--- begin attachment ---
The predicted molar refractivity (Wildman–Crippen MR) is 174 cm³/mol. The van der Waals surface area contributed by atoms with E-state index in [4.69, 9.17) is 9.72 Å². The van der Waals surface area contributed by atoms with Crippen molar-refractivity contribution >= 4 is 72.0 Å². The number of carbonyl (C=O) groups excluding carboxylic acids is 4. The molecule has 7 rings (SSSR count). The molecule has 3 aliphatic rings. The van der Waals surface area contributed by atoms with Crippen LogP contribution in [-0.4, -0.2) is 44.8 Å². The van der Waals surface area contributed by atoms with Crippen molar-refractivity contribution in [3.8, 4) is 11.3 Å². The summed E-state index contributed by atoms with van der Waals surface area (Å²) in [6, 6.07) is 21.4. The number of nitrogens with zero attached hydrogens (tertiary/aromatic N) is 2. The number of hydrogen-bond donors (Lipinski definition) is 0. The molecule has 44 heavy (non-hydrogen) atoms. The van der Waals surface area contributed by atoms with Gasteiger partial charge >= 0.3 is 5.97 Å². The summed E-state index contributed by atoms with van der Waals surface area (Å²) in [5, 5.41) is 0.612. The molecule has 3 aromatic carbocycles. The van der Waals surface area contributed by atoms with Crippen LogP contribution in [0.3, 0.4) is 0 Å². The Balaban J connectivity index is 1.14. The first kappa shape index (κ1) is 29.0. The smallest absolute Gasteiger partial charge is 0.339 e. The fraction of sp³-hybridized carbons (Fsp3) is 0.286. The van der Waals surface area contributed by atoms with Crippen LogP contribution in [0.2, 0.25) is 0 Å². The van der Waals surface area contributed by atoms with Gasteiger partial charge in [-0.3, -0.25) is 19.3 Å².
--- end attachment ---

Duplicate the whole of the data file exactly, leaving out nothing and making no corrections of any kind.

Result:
The predicted molar refractivity (Wildman–Crippen MR) is 174 cm³/mol. The van der Waals surface area contributed by atoms with E-state index in [4.69, 9.17) is 9.72 Å². The van der Waals surface area contributed by atoms with Crippen molar-refractivity contribution >= 4 is 72.0 Å². The number of carbonyl (C=O) groups excluding carboxylic acids is 4. The molecule has 7 rings (SSSR count). The molecule has 3 aliphatic rings. The van der Waals surface area contributed by atoms with Crippen LogP contribution in [-0.4, -0.2) is 44.8 Å². The van der Waals surface area contributed by atoms with Crippen molar-refractivity contribution in [3.8, 4) is 11.3 Å². The summed E-state index contributed by atoms with van der Waals surface area (Å²) in [6, 6.07) is 21.4. The number of nitrogens with zero attached hydrogens (tertiary/aromatic N) is 2. The number of hydrogen-bond donors (Lipinski definition) is 0. The molecule has 44 heavy (non-hydrogen) atoms. The van der Waals surface area contributed by atoms with Gasteiger partial charge >= 0.3 is 5.97 Å². The summed E-state index contributed by atoms with van der Waals surface area (Å²) in [5, 5.41) is 0.612. The molecule has 3 aromatic carbocycles. The van der Waals surface area contributed by atoms with Crippen LogP contribution in [0.3, 0.4) is 0 Å². The Balaban J connectivity index is 1.14. The first kappa shape index (κ1) is 29.0. The smallest absolute Gasteiger partial charge is 0.339 e. The fraction of sp³-hybridized carbons (Fsp3) is 0.286. The van der Waals surface area contributed by atoms with Crippen LogP contribution in [0.2, 0.25) is 0 Å². The van der Waals surface area contributed by atoms with Gasteiger partial charge in [-0.3, -0.25) is 19.3 Å².